In late April the National Security Council decided that from Friday 15 May the classes in the first, second and final years of primary school could be taught in school again from Friday 15 May. Similarly, classes for final year secondary school pupils could also start to be taught in school again from this date. The decision put schools under no obligation. It was simple a guideline. Heads are free to reopen fewer classes if they don’t have enough classrooms or staff or they feel that the safety risks are too great. Schools are also still obliged to provide child care for pupils from all year groups that can’t be looked after at home by their parent(s) or guardian.
The Education Inspectorate’s survey found that 18% of primary school don’t intend to reopen the maximum number of classes permitted. These schools plan to reopen classes in just one or two year groups rather than in three.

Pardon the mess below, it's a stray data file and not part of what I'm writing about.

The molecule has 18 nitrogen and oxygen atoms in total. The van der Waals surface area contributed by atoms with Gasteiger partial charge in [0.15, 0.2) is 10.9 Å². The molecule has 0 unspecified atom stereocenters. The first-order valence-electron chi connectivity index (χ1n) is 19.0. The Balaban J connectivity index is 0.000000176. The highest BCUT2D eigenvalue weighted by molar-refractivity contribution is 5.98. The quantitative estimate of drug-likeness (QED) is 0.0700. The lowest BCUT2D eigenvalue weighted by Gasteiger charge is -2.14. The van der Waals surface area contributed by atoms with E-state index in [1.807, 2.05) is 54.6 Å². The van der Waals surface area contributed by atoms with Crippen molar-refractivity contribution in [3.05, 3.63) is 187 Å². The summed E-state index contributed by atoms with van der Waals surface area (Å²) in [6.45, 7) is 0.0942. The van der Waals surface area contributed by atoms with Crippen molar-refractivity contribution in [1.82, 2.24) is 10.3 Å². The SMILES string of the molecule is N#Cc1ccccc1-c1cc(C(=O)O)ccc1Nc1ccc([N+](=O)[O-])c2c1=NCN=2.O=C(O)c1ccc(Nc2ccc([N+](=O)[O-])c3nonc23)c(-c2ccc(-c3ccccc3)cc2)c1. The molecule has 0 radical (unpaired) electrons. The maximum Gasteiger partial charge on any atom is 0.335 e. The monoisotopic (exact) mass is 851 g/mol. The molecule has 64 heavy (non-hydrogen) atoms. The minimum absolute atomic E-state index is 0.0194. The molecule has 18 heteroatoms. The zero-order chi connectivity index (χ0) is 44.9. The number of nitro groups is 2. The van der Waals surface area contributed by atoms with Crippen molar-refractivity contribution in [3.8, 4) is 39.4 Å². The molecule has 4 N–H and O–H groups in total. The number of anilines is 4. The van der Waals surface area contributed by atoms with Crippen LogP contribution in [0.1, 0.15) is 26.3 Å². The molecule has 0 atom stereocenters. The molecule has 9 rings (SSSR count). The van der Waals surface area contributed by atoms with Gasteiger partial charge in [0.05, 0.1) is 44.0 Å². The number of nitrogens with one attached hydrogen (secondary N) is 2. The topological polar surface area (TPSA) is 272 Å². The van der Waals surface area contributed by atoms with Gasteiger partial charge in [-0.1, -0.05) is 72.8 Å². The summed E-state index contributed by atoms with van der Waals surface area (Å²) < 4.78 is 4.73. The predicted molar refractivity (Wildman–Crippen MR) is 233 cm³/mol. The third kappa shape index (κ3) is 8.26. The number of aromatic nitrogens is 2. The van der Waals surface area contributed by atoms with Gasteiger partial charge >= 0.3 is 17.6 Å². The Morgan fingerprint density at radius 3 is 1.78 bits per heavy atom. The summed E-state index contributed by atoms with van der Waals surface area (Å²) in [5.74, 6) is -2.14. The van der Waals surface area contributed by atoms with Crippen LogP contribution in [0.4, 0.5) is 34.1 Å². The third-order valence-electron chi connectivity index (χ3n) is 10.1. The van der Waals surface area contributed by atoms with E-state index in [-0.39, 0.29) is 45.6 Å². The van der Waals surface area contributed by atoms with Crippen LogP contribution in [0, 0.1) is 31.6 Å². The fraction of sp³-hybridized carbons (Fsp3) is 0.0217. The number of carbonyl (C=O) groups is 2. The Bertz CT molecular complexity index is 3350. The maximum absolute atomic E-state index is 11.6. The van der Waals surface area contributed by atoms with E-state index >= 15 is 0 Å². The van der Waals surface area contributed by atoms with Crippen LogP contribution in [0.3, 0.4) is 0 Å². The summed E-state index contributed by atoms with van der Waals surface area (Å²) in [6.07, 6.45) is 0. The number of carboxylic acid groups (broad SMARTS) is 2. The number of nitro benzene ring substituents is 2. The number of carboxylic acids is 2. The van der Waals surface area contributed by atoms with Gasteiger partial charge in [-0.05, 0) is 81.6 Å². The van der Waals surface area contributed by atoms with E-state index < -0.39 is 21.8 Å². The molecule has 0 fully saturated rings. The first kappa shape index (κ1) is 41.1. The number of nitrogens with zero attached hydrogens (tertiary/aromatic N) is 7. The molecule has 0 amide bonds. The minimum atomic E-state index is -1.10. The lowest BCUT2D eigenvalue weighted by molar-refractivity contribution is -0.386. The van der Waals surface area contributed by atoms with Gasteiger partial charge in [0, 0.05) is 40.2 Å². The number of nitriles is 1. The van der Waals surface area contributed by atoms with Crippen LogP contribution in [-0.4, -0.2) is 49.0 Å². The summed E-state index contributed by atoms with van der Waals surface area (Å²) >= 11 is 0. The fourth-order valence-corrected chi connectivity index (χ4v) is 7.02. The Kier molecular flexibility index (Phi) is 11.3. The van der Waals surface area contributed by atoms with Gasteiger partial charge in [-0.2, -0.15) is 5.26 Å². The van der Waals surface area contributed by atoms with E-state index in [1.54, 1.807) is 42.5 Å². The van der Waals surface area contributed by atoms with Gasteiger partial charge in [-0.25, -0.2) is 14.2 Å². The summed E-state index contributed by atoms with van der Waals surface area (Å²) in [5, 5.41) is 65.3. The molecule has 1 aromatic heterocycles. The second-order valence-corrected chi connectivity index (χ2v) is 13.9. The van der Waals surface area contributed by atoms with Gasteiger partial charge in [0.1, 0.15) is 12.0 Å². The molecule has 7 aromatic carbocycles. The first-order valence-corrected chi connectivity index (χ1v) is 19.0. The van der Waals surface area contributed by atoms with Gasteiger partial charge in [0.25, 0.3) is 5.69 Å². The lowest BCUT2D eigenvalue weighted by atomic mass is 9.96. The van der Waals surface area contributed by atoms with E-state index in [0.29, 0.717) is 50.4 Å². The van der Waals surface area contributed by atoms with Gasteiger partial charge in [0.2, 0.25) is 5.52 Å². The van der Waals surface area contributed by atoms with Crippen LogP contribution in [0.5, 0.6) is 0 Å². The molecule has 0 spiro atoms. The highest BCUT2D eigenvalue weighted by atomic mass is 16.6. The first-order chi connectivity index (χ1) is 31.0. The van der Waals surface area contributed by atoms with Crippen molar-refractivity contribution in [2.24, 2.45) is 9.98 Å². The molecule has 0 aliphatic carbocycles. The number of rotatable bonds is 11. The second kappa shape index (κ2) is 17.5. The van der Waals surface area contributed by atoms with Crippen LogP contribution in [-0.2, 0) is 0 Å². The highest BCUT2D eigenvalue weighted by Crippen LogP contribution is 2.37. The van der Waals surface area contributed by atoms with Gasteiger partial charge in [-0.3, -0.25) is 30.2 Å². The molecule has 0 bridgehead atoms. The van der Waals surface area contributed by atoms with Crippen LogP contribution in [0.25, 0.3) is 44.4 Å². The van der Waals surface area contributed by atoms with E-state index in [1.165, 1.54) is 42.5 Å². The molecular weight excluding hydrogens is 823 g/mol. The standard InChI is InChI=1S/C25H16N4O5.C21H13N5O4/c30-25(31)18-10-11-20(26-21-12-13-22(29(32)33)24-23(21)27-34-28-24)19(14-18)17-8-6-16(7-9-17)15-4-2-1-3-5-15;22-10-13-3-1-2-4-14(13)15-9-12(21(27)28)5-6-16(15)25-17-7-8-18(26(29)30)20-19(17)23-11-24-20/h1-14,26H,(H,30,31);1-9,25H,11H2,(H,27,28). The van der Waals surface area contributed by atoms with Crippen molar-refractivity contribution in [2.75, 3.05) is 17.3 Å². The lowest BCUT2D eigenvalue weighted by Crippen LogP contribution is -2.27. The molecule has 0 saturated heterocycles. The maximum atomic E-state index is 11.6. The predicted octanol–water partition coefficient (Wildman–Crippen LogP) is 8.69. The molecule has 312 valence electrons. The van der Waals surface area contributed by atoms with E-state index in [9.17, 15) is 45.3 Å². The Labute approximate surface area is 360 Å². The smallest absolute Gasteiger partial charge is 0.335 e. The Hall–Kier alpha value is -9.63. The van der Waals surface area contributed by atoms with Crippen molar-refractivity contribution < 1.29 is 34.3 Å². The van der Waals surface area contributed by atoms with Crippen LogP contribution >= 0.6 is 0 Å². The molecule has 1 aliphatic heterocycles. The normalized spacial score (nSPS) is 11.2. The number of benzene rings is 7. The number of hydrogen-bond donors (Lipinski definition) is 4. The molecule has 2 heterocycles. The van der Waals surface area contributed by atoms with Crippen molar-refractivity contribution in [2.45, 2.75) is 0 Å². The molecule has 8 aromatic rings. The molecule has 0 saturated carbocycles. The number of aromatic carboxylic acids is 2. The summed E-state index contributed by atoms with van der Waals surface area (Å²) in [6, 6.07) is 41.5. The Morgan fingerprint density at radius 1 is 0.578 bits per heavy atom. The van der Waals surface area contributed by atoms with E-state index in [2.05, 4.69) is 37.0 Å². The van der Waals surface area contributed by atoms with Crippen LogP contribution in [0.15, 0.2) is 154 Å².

The reasons for this are diverse. Some schools don’t have enough classrooms to ensure that class number should not exceed 14. Lieve Boeve of the Catholic Education Board told VRT News that “A lot is dependent on the situation locally. Once classes are split schools often won’t have enough staff as well”.
On top of this schools will have to juggle teaching with their obligation to provide child care.
"They expect a lot of children in the child care provision and don’t know how they can combine his with teaching. Don’t forget that the safety measures have to be followed too: the wearing of mouth masks, repeated washing of hands, social distancing…”